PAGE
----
• We developed a workshop and filmed an accompanying video featuring people with lived experience to inform LYPFT’s pharmacy service review of their offer to service users.
  • Observation policy and procedures
    • People contributed to an animation featuring written and audio content sharing what it feels like to be under observation, and what staff can do to make the experience better. We also developed a leaflet for service users and their relatives/carers regarding different levels of observation.

Who did we speak to?

We worked with a diverse group of 20 people with lived experience of mental health services on these projects.

What and how did we ask?

A group of people worked together over a number of sessions per project. We asked people to share their experiences, and then jointly decided what important messages should be shared with staff. We then designed how this information would be delivered.

What did people tell us?

People shared their experiences relevant to each project.

What have we done with the feedback?

We used this experience and feedback about a particular service or policy to produce practice development materials for staff and review these resources regularly.


Communications campaigns are one of the tools we use to involve local people in health service developments, raise
awareness of new services and advice, and support people to make healthy lifestyle choices. These campaigns are informed by the experience and feedback we collect during our involvement activities. This is another way you are helping us support the health and care system in Leeds.

Over the last year, communication campaigns have been seen over 20 million times (based on NHS Leeds CCG data).


  • Period: March 2020 onwards

Working with Leeds City Council, NHS partners, and Public Health, the NHS Leeds CCG played a key role in the city’s
communication plan for COVID-19 and has worked closely with colleagues across the local, regional, and national
healthcare system to communicate up-to-date and accurate information with the public and with health and care partners.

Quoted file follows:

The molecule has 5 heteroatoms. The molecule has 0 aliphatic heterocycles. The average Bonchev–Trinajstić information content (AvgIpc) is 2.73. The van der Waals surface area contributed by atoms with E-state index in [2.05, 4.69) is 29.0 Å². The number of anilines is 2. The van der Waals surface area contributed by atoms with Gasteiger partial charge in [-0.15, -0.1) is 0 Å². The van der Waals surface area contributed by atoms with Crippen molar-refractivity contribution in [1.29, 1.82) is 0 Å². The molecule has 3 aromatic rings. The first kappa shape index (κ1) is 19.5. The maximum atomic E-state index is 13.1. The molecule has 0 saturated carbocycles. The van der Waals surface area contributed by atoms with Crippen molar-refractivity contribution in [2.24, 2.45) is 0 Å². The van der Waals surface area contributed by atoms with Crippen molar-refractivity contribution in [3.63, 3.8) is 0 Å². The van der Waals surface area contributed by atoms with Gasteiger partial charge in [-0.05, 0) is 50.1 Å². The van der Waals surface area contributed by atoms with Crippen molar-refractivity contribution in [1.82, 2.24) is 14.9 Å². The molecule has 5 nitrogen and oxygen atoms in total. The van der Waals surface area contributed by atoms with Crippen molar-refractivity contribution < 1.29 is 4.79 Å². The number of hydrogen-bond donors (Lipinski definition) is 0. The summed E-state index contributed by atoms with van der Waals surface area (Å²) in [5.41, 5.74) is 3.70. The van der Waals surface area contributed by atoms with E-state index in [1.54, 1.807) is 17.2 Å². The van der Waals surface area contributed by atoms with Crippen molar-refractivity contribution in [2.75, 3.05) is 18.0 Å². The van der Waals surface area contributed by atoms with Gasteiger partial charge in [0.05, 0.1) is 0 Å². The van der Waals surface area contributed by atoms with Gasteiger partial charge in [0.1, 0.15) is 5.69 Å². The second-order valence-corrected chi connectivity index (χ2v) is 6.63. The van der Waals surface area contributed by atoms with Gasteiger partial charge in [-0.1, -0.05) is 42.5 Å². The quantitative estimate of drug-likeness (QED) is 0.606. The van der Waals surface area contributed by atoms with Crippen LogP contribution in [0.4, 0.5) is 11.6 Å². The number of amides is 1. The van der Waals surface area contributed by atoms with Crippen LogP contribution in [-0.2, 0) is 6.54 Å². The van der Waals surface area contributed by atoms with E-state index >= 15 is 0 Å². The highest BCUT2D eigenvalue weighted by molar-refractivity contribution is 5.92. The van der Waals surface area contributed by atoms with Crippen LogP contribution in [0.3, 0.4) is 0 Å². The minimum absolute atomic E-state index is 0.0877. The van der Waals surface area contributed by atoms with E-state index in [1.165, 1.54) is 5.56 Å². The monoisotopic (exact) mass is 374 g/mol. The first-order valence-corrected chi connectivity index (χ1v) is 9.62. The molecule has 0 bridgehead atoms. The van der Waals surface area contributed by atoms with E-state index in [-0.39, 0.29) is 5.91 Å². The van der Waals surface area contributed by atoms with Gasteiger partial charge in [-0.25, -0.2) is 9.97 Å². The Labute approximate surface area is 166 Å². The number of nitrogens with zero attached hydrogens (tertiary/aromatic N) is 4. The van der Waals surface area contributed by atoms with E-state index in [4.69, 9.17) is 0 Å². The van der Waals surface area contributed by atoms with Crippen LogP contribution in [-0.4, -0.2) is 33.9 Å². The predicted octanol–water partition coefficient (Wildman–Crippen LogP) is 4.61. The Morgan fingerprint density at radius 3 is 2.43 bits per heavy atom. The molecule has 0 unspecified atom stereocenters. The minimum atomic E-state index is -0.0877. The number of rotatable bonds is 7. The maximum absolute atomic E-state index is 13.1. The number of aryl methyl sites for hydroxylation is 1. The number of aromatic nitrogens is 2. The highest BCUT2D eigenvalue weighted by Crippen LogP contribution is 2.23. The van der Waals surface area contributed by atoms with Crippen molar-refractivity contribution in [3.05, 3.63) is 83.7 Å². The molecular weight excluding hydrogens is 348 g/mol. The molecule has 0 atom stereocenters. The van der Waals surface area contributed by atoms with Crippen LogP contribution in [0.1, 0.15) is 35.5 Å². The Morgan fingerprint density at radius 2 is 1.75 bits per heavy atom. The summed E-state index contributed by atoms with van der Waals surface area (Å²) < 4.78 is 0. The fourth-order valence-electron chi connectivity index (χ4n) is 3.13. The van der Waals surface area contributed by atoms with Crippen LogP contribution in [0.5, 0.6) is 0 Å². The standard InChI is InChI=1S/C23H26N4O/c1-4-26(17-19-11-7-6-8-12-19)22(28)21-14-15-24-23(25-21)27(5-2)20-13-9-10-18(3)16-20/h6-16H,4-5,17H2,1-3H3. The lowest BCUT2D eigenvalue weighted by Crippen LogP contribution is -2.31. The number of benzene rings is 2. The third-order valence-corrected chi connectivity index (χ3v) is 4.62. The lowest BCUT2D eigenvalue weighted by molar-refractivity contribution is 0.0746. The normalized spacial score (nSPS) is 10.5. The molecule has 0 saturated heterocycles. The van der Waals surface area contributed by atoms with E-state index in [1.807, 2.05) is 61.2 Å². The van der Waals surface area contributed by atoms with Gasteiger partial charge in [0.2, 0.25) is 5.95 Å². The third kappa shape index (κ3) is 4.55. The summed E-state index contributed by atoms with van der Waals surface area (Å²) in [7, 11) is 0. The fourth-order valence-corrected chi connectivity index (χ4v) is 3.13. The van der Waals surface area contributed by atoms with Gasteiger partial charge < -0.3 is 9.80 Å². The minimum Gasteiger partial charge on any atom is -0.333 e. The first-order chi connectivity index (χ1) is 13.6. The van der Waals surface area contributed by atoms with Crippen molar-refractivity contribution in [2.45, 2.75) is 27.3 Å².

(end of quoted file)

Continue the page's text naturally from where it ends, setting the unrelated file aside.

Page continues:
Since the rollout of the vaccine programme, we have also been leading the #TeamLeeds communications approach, linking in with national and regional efforts to increase vaccine confidence, whilst also managing expectations for those eager to get vaccinated.

How did we make people aware of the campaign?

The campaign has been wide-ranging to reach all our Leeds communities and to keep the most vulnerable safe. We’ve used a
variety of ways to help make sure people received the information they need to get their vaccine invitation.

These have included press features, media interviews, printed materials, outdoor advertising, newsletters, new web pages,
videos, and social media, including Facebook Live sessions with experts answering people’s questions. We’ve also made information available in a variety of languages and formats.

Following feedback that some diverse communities wanted to hear directly from trusted leaders from their own communities, we made some short videos involving local medical staff and faith leaders.

What difference did the campaign make?

The campaign has helped ensure that the public and health and care staff have easy access to reliable, consistent, accurate, and up-to-date information about COVID-19 and the vaccination programme. By doing so, we’ve been able to tackle
misinformation and have helped people stay safe and well.

Find out more:

How can you help?

You can support your community and the NHS by using and sharing trusted sources of health information. Find the latest health information about COVID-19 here:

Together We Can

  • Period: November 2021 onwards